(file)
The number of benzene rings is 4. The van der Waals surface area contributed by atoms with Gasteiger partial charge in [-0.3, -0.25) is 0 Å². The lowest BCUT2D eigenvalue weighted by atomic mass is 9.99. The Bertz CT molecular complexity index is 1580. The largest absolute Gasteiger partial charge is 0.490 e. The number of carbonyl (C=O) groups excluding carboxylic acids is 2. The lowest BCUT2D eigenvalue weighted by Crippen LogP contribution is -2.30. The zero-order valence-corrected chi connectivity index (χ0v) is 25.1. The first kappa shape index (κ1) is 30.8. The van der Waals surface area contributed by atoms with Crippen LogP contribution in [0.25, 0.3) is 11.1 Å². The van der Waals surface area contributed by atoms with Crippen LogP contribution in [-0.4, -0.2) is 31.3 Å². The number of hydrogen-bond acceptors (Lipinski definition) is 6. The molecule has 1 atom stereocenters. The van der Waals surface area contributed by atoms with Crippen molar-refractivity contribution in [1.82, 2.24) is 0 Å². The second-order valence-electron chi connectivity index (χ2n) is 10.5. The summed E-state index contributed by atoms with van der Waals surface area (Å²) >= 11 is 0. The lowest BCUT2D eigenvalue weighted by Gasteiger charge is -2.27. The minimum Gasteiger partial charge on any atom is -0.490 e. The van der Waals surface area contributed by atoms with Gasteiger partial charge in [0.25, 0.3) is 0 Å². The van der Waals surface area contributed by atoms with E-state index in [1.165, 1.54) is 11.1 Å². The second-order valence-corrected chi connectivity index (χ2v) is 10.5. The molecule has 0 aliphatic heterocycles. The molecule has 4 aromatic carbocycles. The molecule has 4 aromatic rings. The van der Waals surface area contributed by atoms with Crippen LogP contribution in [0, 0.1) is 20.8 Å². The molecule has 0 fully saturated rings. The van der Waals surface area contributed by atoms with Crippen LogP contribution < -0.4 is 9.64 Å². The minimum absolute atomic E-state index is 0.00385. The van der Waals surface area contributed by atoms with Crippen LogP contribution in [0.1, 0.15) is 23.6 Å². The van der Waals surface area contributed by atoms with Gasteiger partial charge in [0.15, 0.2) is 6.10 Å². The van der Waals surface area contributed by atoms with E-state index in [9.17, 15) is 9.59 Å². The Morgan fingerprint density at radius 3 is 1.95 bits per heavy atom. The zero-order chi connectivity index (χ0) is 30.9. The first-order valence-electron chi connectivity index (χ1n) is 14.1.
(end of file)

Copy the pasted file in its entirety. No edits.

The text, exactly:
The number of benzene rings is 4. The van der Waals surface area contributed by atoms with Gasteiger partial charge in [-0.3, -0.25) is 0 Å². The lowest BCUT2D eigenvalue weighted by atomic mass is 9.99. The Bertz CT molecular complexity index is 1580. The largest absolute Gasteiger partial charge is 0.490 e. The number of carbonyl (C=O) groups excluding carboxylic acids is 2. The lowest BCUT2D eigenvalue weighted by Crippen LogP contribution is -2.30. The zero-order valence-corrected chi connectivity index (χ0v) is 25.1. The first kappa shape index (κ1) is 30.8. The van der Waals surface area contributed by atoms with Crippen LogP contribution in [0.25, 0.3) is 11.1 Å². The van der Waals surface area contributed by atoms with Crippen LogP contribution in [-0.4, -0.2) is 31.3 Å². The number of hydrogen-bond acceptors (Lipinski definition) is 6. The molecule has 1 atom stereocenters. The van der Waals surface area contributed by atoms with Crippen molar-refractivity contribution in [1.82, 2.24) is 0 Å². The second-order valence-electron chi connectivity index (χ2n) is 10.5. The summed E-state index contributed by atoms with van der Waals surface area (Å²) >= 11 is 0. The lowest BCUT2D eigenvalue weighted by Gasteiger charge is -2.27. The minimum Gasteiger partial charge on any atom is -0.490 e. The van der Waals surface area contributed by atoms with Gasteiger partial charge in [0.25, 0.3) is 0 Å². The van der Waals surface area contributed by atoms with E-state index in [1.165, 1.54) is 11.1 Å². The second-order valence-corrected chi connectivity index (χ2v) is 10.5. The molecule has 0 aliphatic heterocycles. The molecule has 4 aromatic carbocycles. The molecule has 4 aromatic rings. The van der Waals surface area contributed by atoms with Crippen LogP contribution in [0, 0.1) is 20.8 Å². The molecule has 0 fully saturated rings. The van der Waals surface area contributed by atoms with Crippen LogP contribution < -0.4 is 9.64 Å². The minimum absolute atomic E-state index is 0.00385. The van der Waals surface area contributed by atoms with Crippen LogP contribution in [0.1, 0.15) is 23.6 Å². The van der Waals surface area contributed by atoms with Gasteiger partial charge in [0.15, 0.2) is 6.10 Å². The van der Waals surface area contributed by atoms with E-state index in [9.17, 15) is 9.59 Å². The Morgan fingerprint density at radius 3 is 1.95 bits per heavy atom. The zero-order chi connectivity index (χ0) is 30.9. The first-order valence-electron chi connectivity index (χ1n) is 14.1.